College should ‘invest green’ instead of ‘think green’

Recently, the University of Wisconsin Green Bay (UWGB) received some attention after they announced their plan to save money by switching the default email font from Arial to Century Gothic.

…we have decided to change the default font for Outlook across campus to Century Gothic. Of course, you may change back to a different default font if you wish, but we hope you will “think green” as you make your choice.

There are a lot of questions here and number one is, “Who still prints email?” Perhaps removing the ‘Print’ button from the default toolbar in Outlook would make more sense. I think that changing users’ behavior, while more difficult, will result in a larger savings because users carry the conservation strategies they’ve learned into other areas of their life. I think it would be better if UWGB spent some time encouraging users to look before they print. (Or they could ban those half page signatures that some people put at the bottom of every email message they send that includes all 14 ways to contact them, a cutesy logo and their three favorite Lombardi quotes.)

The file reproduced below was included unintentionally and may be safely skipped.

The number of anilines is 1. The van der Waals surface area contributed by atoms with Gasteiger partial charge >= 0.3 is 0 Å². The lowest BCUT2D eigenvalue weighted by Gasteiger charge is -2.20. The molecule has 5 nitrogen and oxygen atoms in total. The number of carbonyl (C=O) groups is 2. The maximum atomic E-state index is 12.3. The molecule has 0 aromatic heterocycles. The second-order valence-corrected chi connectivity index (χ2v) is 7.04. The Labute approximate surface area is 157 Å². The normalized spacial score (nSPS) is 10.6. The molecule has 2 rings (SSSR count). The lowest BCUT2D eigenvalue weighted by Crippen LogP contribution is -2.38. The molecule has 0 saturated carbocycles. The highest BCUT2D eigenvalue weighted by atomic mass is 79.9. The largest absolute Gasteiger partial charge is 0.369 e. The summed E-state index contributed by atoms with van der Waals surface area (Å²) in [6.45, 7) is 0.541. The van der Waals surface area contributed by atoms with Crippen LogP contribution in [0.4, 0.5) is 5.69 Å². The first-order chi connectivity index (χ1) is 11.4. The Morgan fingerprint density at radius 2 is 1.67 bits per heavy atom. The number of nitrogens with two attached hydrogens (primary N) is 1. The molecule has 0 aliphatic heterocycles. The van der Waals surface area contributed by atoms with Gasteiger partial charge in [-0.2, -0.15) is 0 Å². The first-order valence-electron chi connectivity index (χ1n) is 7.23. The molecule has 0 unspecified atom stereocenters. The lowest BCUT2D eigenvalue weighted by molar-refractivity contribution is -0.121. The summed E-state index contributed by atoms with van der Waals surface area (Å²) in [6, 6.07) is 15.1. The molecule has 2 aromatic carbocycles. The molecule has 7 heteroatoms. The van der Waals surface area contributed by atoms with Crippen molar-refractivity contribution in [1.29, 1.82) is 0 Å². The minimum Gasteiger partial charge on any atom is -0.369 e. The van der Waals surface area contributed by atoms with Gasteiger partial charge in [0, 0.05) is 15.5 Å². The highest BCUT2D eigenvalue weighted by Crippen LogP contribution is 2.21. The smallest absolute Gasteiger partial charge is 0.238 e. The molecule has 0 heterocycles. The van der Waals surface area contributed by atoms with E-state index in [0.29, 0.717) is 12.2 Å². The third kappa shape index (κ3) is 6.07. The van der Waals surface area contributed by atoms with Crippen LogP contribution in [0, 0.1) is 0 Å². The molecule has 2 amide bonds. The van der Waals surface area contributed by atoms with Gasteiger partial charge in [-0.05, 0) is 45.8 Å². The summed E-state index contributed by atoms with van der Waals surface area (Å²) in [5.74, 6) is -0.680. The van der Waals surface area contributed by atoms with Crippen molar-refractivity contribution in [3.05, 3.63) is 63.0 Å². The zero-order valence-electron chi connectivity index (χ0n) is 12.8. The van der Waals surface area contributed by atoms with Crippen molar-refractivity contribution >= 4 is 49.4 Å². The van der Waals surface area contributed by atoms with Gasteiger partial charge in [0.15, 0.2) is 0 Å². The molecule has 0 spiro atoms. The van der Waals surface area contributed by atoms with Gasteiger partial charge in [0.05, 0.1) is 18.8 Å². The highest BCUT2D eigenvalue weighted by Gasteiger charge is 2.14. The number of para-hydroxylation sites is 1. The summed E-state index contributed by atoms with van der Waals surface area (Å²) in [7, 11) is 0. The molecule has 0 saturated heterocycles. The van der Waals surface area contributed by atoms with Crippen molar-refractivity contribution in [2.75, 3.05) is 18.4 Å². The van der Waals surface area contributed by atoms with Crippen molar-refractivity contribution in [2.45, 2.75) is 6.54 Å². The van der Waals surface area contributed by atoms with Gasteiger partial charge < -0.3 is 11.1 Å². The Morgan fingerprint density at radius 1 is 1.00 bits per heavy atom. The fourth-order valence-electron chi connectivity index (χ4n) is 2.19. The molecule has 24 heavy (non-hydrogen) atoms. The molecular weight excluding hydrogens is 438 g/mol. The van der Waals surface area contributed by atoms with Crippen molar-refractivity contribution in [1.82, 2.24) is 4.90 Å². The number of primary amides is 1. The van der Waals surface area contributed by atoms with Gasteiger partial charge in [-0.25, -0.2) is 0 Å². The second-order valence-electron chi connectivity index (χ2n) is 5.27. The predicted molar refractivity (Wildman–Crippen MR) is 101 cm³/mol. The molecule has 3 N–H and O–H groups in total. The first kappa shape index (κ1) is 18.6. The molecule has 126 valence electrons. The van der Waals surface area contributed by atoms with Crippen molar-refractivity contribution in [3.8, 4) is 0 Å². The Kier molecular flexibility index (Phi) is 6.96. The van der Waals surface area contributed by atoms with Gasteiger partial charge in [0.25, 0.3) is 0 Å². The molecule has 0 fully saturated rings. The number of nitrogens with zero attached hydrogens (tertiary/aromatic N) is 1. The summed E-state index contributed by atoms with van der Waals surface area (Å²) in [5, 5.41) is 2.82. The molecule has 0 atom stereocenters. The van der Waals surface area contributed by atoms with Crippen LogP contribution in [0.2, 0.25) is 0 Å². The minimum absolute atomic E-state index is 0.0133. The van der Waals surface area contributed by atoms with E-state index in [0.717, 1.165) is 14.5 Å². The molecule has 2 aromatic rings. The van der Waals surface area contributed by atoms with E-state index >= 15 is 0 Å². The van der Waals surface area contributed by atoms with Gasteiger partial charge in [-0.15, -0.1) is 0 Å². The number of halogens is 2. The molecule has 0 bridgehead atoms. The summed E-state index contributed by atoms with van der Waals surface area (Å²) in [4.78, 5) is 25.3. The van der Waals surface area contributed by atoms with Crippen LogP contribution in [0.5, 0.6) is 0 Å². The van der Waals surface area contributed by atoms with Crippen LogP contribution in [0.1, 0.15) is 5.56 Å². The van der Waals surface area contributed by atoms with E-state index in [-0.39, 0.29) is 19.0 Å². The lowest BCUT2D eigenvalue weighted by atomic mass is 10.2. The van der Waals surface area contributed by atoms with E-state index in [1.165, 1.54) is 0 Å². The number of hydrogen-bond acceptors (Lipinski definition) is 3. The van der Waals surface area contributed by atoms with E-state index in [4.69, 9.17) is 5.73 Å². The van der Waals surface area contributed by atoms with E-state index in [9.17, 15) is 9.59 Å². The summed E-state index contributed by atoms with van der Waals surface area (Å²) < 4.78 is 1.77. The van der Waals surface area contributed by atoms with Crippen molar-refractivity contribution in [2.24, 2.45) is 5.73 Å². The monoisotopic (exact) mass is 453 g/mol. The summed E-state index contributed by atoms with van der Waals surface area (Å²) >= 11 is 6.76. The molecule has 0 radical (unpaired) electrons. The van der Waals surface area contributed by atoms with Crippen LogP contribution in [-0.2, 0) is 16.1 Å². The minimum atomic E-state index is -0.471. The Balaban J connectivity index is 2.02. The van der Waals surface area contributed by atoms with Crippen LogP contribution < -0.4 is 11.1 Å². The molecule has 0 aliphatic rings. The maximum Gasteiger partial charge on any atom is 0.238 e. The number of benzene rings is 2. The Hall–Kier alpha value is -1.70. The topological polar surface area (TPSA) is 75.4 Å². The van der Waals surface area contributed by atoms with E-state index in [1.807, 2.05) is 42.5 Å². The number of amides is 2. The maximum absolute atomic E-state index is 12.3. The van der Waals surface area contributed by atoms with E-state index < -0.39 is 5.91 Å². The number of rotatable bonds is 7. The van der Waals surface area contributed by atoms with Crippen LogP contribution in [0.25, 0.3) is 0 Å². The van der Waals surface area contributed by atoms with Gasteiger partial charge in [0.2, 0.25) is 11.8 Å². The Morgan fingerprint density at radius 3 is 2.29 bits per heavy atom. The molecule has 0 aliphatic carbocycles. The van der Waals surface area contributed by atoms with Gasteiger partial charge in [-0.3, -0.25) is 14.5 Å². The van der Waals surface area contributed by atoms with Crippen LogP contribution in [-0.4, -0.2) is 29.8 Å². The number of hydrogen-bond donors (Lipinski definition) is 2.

Another problem with this simple font change is the increased space the new font takes up. The study UWGB cited ranks 10pt Century Gothic higher than a 11pt Arial font.

Century Gothic is longer

UWGB is choosing a smaller font over a larger font while the smaller font still takes up more space and therefore more paper. A page of text printed in Arial will often take up two pages when printed out in Century Gothic.

UWGB might be excited to ‘think green’ but are they actually doing anything? How will they even know if this move is worth it? I didn’t see their plan to measure the results (intended or unintended) from this experiment.

The font change did get them some press but it also supported the idea that conservation and sustainable living is easy. That it can be achieved with a click of a mouse. Typical efficiency changes are not like this. They require a larger cost up front with the hopes of a long-term pay-off. Even the simple act of changing an incandescent light bulb to a compact florescent lamp requires the initial investment for the new bulbs and a lesson about how to properly handle breakage and dispose of them.

Along with teaching users to print less, perhaps UWGB should replace those ink jet printers with more efficient laser printers or convert all their printers so they print on both sides of the paper by default. Measures that ‘invest green’ and ‘teach green’ are more effective long-term approaches.

P.S. I can’t stand how the question mark looks in Century Gothic